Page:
More Important Now Than Ever: Giving Back in Tough Times

According to a Johns Hopkins University study, 80% of nonprofits have been adversely impacted by the country’s economic crisis. More than a third of these nonprofits rely upon volunteers to help keep the organization running. Tough economic times do NOT mean that people pull back from giving to others: in 2008 roughly one million more people volunteered their time or services than in 2007, bringing the total number of volunteering people to 61.8 million

Spirit of Service reveals some startling facts and highlights unique service opportunities:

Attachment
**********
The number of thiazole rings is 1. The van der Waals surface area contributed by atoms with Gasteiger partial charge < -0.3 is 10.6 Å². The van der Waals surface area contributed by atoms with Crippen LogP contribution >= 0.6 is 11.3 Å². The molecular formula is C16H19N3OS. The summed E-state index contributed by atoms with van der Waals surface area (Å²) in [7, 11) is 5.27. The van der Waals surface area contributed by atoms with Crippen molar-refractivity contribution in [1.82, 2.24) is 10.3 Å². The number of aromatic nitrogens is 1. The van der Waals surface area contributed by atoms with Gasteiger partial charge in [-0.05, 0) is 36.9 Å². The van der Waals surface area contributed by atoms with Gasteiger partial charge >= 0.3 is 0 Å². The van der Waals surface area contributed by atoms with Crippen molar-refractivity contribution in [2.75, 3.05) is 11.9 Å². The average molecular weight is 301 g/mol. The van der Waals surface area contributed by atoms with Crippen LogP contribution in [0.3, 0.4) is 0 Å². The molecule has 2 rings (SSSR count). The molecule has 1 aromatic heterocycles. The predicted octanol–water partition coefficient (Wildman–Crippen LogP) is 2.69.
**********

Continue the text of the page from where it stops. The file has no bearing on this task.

Collect Used Bicycles for People in Developing Countries: Americans buy 22 million new bicycles every year; millions of discarded ones end up in landfills. Unused bikes rust away in sheds, basements or garages, when they could be changing the lives of poor people in developing countries. Several organizations will collect, repair and ship bicycles to dozens of countries, where they will be used for transportation to work, school, markets and healthcare—even to carry water or small livestock! To get involved, contact one of these organizations (p.87), and ask your local landfill to set aside a secure drop-off area for used bikes. Adopt a Premarin Foal: Premarin, a hormone replacement drug for menopausal women, is created using urine from pregnant horses. Nine million women around the world take this drug, but most people don’t know that when the Premarin mares give birth, the baby foals are considered an unwanted by-product of drug production: each year 50,000 foals created by the Premarin manufacturing process are shipped to slaughterhouses. Help these baby horses find adoptive homes and live out their lives. (p.7) Hotline Counseling: Sometimes a friendly voice can make all the difference in the world. You don’t have to be a mental health professional to work at a crisis hotline; often all you need are good listening skills and a strong sense of empathy. After a background check and some crisis intervention training, you’ll be ready to start taking calls. Crisis centers operate hotlines—both over the phone and on websites—for drug abuse, sexual assault, runaways, AIDS, depression and many other social or health concerns. Check out p. 261 to find a hotline that’s right for you. Supermarket Shopping for Homebound Seniors: Today’s seniors are living longer and are remaining in their own homes longer—but many can no longer drive, leaving them isolated. Volunteer to go grocery shopping for a homebound senior (you can buy your own groceries at the same time), and you’ll not only help provide them with the food they need, but a compassionate relationship as well. (p.21) Happy Trails: If you love the outdoors, consider taking a volunteer vacation with the American Hiking Society. You’ll spend a week building and maintaining trails at your choice of destinations on public lands across the country. Enjoy a constructive, invigorating week with other volunteers in some of the country’s most beautiful areas, and give back to the trails you love. (p.268)